The Dish | French Macarons

I took my 10 year-old daughter Evie to Paris for Spring Break this year with my mother and sister. While there we took a cooking class and learned to make macarons. It was a blast and not as complicated as you might think. Here is a recipe that is very close to what we did. Have fun!

  • 2/3 cup egg whites (usually between 3–4 large egg whites)
  • 1/4 teaspoon cream of tartar
  • 1/2 teaspoon vanilla extract (optional)
  • 3/4 cup superfine sugar
  • 1–2 drops gel food coloring
  • 1 1/4 cup almond flour
  • 1 cup confectioners’ sugar
  • Desired macaron filling (some options listed in notes)
  • Wipe down a large glass or metal mixing bowl with lemon juice or vinegar. Add egg whites. Bring to room temperature.
  • Line 3 large baking sheets with silicone baking mats or parchment paper. Set aside.
  • Add cream of tartar and extract (if using) to egg whites. Using a handheld mixer or stand mixer fitted with a whisk attachment, beat together on medium speed until very soft peaks form. This takes a few minutes of beating. At first the egg white and cream of tartar mixture will be foamy, then the bubbles will begin to tighten and the beaters will leave tracks as the egg whites build volume. Once they begin leaving tracks, you likely have soft peaks. Stop beating.
  • Add about 1/3 of the superfine sugar. Beat on medium-high speed for five seconds, then with the mixer continuing to run, add another 1/3 of the sugar. Beat for five seconds, then with the mixer continuing to run, add the remaining sugar. Beat on medium-high speed until stiff glossy peaks form. (This means the whites have stiff, smooth, sharp points in the bowl or on the lifted whisk attachment/beaters. Stiff peaks do not droop down. You can turn the bowl upside down and the egg whites will not move or spill out.) 
  • Using a rubber spatula, slowly and gently fold the food coloring (if using) into the egg whites.
  • Sift the almond flour and confectioners’ sugar together in a large glass or metal mixing bowl. Use a spoon to help work any larger pieces through the sieve.
  • Slowly fold the beaten egg whites into the almond flour mixture in three separate additions, folding until combined before adding the next addition. 
  • After you add all of the egg whites, pay very close attention to the consistency of your macaron batter. Continue folding the batter (which will deflate) until it thins to the consistency of honey. You can also gauge the correct consistency with the “figure 8” test: Let the macaron batter drop from your spatula in a figure 8 form. The figure 8 should take no fewer than 10 seconds to sink back into itself. It’s best to go very slowly so you don’t accidentally over-mix — if the batter collapses in fewer than 10 seconds it will be too thin.
  • Spoon the macaron batter into a piping bag fitted with a medium round piping tip, such as Wilton 12, Wilton 1A, or Ateco 806. The batter will be very drippy, so transferring to the piping bag can be messy.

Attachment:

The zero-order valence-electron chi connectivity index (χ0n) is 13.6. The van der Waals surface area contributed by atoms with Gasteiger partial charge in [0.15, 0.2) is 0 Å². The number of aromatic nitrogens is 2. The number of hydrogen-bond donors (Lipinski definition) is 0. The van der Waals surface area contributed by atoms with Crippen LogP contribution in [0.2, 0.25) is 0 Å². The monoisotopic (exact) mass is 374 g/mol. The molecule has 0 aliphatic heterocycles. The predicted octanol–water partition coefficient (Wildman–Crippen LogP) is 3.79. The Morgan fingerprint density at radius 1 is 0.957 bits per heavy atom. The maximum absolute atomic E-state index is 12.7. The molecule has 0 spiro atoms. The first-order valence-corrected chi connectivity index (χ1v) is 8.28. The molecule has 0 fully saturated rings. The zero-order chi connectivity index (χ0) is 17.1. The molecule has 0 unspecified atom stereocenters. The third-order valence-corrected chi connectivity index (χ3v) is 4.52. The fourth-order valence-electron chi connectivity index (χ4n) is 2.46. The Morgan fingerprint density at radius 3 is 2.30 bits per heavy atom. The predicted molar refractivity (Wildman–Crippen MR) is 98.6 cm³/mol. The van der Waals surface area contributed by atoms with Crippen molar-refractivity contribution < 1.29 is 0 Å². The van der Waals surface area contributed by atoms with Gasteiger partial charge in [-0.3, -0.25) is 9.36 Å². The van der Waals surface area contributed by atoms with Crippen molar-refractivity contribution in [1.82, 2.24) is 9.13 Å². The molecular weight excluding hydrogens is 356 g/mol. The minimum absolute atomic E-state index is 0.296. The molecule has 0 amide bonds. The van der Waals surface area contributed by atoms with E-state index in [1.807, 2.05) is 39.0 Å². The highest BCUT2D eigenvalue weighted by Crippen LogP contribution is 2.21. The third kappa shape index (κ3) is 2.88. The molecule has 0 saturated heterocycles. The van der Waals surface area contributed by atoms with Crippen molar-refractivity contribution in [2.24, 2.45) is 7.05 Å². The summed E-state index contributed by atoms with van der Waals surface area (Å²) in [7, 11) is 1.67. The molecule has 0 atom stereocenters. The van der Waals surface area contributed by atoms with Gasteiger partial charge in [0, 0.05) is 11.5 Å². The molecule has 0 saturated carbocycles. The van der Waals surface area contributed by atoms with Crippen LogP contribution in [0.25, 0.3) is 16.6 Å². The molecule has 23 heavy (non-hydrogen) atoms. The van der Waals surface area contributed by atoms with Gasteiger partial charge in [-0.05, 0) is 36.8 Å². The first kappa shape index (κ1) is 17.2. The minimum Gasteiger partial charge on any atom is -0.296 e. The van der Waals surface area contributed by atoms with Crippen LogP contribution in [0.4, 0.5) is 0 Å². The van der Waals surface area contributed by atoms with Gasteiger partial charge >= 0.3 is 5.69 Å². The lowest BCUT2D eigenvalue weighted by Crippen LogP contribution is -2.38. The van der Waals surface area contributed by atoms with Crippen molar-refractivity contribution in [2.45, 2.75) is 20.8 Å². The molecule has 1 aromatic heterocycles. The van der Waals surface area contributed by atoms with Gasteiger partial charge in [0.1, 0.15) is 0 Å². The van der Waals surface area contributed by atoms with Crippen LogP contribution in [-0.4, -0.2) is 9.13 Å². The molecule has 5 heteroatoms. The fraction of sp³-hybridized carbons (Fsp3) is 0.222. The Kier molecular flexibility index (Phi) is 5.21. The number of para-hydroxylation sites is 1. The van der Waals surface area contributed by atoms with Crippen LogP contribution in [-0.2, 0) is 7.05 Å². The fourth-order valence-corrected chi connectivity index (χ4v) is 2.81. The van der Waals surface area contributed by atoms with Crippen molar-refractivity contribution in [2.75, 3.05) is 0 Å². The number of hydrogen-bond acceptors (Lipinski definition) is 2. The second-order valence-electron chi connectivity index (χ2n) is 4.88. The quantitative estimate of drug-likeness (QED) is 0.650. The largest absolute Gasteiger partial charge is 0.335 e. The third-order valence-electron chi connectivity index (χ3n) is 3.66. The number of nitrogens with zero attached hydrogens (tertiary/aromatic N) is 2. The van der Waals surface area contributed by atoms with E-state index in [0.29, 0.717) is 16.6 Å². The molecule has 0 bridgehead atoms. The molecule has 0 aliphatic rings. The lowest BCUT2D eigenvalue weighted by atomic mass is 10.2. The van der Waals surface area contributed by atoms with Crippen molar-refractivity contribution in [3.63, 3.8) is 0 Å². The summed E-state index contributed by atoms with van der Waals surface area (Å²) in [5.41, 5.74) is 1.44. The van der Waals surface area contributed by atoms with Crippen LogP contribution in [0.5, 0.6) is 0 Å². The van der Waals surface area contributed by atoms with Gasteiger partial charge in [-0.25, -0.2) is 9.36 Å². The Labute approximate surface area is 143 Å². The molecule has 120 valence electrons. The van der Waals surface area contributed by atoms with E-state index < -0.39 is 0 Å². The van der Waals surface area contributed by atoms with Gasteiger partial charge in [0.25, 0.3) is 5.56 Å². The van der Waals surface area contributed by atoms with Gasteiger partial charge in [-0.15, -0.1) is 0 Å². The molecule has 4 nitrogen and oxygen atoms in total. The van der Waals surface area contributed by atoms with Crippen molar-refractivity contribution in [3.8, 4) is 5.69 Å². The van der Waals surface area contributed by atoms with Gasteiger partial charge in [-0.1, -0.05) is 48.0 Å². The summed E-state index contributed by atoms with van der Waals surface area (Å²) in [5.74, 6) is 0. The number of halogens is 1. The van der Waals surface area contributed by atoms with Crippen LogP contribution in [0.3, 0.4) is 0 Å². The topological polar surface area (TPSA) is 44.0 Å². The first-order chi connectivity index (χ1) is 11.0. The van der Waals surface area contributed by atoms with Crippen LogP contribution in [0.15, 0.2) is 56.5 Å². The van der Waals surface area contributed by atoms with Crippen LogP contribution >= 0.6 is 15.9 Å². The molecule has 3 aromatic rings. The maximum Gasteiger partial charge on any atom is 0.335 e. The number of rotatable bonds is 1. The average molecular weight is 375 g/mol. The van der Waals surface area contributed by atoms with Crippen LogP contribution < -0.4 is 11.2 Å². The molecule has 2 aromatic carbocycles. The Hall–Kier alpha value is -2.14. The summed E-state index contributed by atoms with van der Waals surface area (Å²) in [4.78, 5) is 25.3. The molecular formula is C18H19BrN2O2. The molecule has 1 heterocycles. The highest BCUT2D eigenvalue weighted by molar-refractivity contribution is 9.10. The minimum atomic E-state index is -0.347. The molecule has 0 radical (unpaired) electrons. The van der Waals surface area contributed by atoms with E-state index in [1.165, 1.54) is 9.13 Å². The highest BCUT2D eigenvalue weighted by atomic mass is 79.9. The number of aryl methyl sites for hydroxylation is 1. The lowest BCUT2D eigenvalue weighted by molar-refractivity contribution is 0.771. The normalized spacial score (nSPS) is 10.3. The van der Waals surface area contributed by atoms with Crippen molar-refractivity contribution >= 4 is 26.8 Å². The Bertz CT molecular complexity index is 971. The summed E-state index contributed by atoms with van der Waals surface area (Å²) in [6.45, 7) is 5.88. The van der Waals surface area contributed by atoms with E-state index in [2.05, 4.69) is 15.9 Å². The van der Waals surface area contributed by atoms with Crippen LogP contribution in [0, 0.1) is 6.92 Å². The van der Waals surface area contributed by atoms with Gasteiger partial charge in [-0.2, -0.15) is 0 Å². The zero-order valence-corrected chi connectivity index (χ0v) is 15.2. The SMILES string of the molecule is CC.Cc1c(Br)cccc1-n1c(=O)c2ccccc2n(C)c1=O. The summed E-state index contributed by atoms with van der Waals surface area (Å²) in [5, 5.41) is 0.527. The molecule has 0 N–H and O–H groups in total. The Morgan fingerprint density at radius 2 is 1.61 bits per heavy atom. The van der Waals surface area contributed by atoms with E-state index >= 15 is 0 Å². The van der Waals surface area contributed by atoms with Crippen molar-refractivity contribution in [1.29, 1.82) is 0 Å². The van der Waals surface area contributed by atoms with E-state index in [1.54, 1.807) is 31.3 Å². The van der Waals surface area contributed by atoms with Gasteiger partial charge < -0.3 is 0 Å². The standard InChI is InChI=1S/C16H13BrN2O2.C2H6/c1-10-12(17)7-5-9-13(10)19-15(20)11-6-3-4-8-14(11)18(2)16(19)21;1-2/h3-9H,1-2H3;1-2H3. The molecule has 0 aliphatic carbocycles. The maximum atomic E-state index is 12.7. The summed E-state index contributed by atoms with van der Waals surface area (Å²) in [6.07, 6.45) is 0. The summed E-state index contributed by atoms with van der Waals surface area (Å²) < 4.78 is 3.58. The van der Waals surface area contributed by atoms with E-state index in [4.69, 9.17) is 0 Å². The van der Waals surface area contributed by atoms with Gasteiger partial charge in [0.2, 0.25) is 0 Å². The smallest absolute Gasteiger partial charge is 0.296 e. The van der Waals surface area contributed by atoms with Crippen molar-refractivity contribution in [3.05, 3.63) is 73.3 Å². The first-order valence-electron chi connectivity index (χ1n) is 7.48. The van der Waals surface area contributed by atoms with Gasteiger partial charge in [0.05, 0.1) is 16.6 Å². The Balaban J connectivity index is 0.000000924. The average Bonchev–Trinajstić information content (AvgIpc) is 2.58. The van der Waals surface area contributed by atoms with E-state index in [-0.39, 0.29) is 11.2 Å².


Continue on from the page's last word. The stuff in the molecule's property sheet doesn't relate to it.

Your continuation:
• Holding the piping bag at a 90 degree angle over the baking sheet, pipe batter in 1.5 – 2 inch rounds about 1-2 inches apart on prepared baking sheets. The piped batter will flatten out. Tap the pan a couple times onto the counter to pop any air bubbles, then use a toothpick to pop any remaining air bubbles.
  • Let the piped macarons sit out until they are dry and no longer tacky on top, usually 30-60 minutes. This time allows the top to firm up and form a skin, which helps the macarons rise and form their signature ruffly “feet.” 
  • Meanwhile, preheat the oven to 325°F.
  • Bake for 13 minutes. As the macaron shells bake, they should form feet. To test for doneness, lightly touch the top of a macaron with a spoon or your finger (careful, it’s hot). If the macaron seems wobbly, it’s not done and needs another 1-2 minutes. If it seems set, it’s done. Basically, bake until the macarons don’t move around when touched.
  • Let the shells cool on the baking sheet for 15 minutes, then transfer to a rack to continue cooling. The macaron shells may stick to the parchment paper/baking sheet if you try to remove them too early.
  • Once cooled, the shells are ready to fill and sandwich together. You can spread the filling with a knife or pipe it using the same round tip you used for the macaron batter. 
  • For filling, the world is your oyster. Try a vanilla buttercream, raspberry jam, salted caramel, or chocolate ganache. Match the shell coloring using gel food coloring to coordinate with your filling flavor of choice. 
  • You can eat right away or cover and refrigerate 12-24 hours to allow the macarons and flavors to mature. Bring to room temperature before serving. Cover leftover macarons and refrigerate for up to 5 days.

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